There are other options for studying or working abroad that are associated with finishing college courses, and we’ll talk about those options at the end of this article.

How to find living options

Most programs will have advice on where students have lived in the past. Unlike most American universities, international schools may not have on campus housing for students to live in. Most of these schools will instead have nearby apartment complexes that students commonly decide to live in. It might be a good idea to ask previous program students or look into the apartment complex to determine how many other students, or even other student abroad students live in these apartments. Once you find a place that you’d like to live, apply early. These complexes for students can fill up very quickly, and housing could become much more expensive or further from the campus if you wait.

Should you plan to go with other people

Going to another country for almost half a year can be intimidating to say the least. There are benefits as well as problems to traveling with somebody. Some of these benefits may be that you have someone to room with already, someone to go looking around the city with, and someone you already know in case you get home sick or lonely. However, traveling with someone can also limit how much you choose to meet and interact with other people from the country you went to or other study abroad students. It can also impact how much you accomplish based on what you want from this experience and what your friend wants. There’s no right choice here, but it is important to think about what you want from this program before you decide to apply or to bring along a friend.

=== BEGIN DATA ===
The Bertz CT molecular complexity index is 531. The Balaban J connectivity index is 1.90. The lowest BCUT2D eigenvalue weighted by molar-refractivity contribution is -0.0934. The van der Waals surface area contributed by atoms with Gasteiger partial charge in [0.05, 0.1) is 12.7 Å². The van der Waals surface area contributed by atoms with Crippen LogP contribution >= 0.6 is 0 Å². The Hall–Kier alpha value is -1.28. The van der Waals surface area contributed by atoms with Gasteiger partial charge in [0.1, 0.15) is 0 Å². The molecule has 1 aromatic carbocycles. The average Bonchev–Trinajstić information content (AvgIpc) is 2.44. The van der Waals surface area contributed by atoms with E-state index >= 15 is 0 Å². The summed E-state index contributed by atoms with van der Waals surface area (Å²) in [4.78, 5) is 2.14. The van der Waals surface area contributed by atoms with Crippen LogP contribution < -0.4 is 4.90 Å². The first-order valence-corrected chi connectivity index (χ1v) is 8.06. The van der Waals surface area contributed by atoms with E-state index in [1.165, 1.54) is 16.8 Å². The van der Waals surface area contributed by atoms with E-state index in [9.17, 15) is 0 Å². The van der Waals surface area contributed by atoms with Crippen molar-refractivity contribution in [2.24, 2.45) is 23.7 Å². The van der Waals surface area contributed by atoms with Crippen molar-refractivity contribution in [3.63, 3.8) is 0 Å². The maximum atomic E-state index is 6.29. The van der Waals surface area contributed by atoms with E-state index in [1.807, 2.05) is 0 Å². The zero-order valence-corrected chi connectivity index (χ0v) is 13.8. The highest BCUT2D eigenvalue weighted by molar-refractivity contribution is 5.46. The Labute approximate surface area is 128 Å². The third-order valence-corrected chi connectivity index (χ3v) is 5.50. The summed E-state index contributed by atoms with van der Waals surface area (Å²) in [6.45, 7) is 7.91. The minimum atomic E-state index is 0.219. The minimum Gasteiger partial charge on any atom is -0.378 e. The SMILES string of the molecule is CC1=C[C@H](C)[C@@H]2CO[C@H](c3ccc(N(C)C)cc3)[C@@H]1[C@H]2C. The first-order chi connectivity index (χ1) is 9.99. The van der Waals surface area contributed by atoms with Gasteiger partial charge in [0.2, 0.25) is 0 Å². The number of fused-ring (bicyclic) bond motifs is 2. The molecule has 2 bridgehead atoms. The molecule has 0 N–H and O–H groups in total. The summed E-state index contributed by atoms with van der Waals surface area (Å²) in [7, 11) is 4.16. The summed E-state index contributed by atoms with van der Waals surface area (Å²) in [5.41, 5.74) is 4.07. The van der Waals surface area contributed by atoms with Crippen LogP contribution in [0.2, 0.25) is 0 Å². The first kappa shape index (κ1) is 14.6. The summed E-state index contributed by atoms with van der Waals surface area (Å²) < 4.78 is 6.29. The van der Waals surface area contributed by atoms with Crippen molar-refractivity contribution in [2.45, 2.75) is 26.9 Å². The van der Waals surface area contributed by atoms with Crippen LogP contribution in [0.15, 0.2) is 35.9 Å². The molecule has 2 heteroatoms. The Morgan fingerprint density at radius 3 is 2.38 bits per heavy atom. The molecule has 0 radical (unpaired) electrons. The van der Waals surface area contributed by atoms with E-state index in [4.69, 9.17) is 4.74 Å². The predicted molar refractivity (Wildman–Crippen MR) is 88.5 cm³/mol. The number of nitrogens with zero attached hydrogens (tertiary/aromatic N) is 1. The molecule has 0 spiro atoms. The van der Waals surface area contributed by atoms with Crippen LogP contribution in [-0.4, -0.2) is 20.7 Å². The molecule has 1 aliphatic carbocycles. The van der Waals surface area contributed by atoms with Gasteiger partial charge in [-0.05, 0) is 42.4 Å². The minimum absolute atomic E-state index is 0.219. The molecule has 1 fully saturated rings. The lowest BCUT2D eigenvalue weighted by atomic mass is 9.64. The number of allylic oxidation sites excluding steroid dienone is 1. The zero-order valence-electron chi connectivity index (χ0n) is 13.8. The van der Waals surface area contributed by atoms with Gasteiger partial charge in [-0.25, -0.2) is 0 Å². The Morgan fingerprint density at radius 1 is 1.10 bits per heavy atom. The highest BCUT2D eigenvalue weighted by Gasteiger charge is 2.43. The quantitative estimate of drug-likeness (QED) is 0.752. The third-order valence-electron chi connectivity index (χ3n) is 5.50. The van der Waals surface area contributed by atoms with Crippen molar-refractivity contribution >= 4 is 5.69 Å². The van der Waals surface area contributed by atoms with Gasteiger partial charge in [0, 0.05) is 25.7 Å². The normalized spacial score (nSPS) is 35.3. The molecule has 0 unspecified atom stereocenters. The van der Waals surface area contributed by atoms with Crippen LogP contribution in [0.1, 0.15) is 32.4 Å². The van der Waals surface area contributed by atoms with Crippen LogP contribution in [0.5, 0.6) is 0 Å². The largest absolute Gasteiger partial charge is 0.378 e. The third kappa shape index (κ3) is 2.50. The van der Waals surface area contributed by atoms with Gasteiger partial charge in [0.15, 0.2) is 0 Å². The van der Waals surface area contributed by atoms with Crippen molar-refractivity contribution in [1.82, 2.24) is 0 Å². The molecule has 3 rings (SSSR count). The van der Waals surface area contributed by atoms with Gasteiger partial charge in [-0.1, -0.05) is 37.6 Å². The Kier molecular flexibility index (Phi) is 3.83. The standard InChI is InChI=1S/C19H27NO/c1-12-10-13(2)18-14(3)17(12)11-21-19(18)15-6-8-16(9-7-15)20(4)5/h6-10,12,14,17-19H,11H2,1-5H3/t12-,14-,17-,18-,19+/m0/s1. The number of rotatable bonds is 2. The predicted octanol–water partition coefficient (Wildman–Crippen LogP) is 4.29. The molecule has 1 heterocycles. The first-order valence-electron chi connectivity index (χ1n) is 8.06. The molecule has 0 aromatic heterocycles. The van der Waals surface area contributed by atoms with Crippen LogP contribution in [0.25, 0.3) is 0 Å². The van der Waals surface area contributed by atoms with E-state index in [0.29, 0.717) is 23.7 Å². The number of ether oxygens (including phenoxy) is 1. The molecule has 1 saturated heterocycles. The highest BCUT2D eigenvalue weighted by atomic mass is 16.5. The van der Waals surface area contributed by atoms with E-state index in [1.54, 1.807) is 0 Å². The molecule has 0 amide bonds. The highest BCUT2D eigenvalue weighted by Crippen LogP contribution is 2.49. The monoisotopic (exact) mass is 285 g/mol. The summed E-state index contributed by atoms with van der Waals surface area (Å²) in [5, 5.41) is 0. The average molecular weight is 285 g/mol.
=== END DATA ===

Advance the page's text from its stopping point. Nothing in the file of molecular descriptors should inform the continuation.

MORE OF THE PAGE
Alternative options to study abroad

There are cases whether study abroad programs are not the best choice or even possible for every student. It’s possible you decide you’d rather spend two weeks at a place than four or five months. If any of these cases include you, then there are still other options to have international experiences. Some of these include volunteer programs, internships, or even summer classes that can be abroad experiences. These programs likely have different requirements and fees that will not be covered by your university, but they can still be worthwhile opportunities for those that want to have an international college experience.

Here are some of the study abroad unaffiliated programs:

https://www.studyabroad.com/

https://www.cisabroad.com/welcome-to-cisabroad-4/?gclid=CjwKCAjw0_T4BRBlEiwAwoEiAU9l3kf6XXmGUC53JbfKOK9fDn-zaoJZ8mZVHuCxXFC1RWnEwVnyyRoCv08QAvD_BwE

https://www.goabroad.com/study-abroad

Published by Alexa Lauinger

I graduated from the California Institute of Technology (Caltech) in 2020 with a major in biology and a minor in environmental science and engineering. I worked in a biochemistry lab for three years. I was president of the Questbridge chapter at Caltech. And I played on the intercollegiate volleyball, basketball, and track team.